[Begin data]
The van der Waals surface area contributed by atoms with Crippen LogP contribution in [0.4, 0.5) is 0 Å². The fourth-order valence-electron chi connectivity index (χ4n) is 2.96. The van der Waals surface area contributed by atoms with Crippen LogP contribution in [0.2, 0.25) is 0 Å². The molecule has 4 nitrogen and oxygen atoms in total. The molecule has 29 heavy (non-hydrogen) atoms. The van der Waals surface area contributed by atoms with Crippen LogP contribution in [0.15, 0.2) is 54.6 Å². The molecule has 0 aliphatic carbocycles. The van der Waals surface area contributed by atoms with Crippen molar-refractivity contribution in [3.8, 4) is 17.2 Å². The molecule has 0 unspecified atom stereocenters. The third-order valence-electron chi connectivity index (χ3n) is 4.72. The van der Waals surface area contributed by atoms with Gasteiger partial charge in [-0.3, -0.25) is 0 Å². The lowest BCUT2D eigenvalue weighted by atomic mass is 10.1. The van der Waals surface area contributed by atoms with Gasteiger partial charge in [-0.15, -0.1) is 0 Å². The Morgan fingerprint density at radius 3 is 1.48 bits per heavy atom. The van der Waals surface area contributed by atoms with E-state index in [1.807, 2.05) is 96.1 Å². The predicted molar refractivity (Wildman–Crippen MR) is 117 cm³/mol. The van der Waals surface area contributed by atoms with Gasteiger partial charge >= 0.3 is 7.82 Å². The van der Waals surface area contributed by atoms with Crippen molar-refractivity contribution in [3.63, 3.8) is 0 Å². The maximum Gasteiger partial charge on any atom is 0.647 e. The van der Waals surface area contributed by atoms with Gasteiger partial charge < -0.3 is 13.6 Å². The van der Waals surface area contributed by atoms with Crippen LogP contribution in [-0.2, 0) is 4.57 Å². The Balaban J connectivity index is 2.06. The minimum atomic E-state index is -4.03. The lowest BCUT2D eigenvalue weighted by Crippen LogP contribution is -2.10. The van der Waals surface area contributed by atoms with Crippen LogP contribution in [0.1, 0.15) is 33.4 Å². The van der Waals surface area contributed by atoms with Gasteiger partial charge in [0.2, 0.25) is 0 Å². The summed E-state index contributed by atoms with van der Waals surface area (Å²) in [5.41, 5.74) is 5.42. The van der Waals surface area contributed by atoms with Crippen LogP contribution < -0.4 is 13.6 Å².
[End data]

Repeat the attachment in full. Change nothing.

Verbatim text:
The van der Waals surface area contributed by atoms with Crippen LogP contribution in [0.4, 0.5) is 0 Å². The fourth-order valence-electron chi connectivity index (χ4n) is 2.96. The van der Waals surface area contributed by atoms with Crippen LogP contribution in [0.2, 0.25) is 0 Å². The molecule has 4 nitrogen and oxygen atoms in total. The molecule has 29 heavy (non-hydrogen) atoms. The van der Waals surface area contributed by atoms with Crippen LogP contribution in [0.15, 0.2) is 54.6 Å². The molecule has 0 aliphatic carbocycles. The van der Waals surface area contributed by atoms with Crippen molar-refractivity contribution in [3.8, 4) is 17.2 Å². The molecule has 0 unspecified atom stereocenters. The third-order valence-electron chi connectivity index (χ3n) is 4.72. The van der Waals surface area contributed by atoms with Gasteiger partial charge in [-0.3, -0.25) is 0 Å². The lowest BCUT2D eigenvalue weighted by atomic mass is 10.1. The van der Waals surface area contributed by atoms with Gasteiger partial charge in [-0.15, -0.1) is 0 Å². The Morgan fingerprint density at radius 3 is 1.48 bits per heavy atom. The van der Waals surface area contributed by atoms with E-state index in [1.807, 2.05) is 96.1 Å². The predicted molar refractivity (Wildman–Crippen MR) is 117 cm³/mol. The van der Waals surface area contributed by atoms with Gasteiger partial charge >= 0.3 is 7.82 Å². The van der Waals surface area contributed by atoms with Crippen molar-refractivity contribution in [3.63, 3.8) is 0 Å². The maximum Gasteiger partial charge on any atom is 0.647 e. The van der Waals surface area contributed by atoms with Gasteiger partial charge < -0.3 is 13.6 Å². The van der Waals surface area contributed by atoms with Crippen LogP contribution in [-0.2, 0) is 4.57 Å². The Balaban J connectivity index is 2.06. The minimum atomic E-state index is -4.03. The lowest BCUT2D eigenvalue weighted by Crippen LogP contribution is -2.10. The van der Waals surface area contributed by atoms with Crippen LogP contribution in [0.1, 0.15) is 33.4 Å². The van der Waals surface area contributed by atoms with Gasteiger partial charge in [0.2, 0.25) is 0 Å². The summed E-state index contributed by atoms with van der Waals surface area (Å²) in [5.41, 5.74) is 5.42. The van der Waals surface area contributed by atoms with Crippen LogP contribution < -0.4 is 13.6 Å².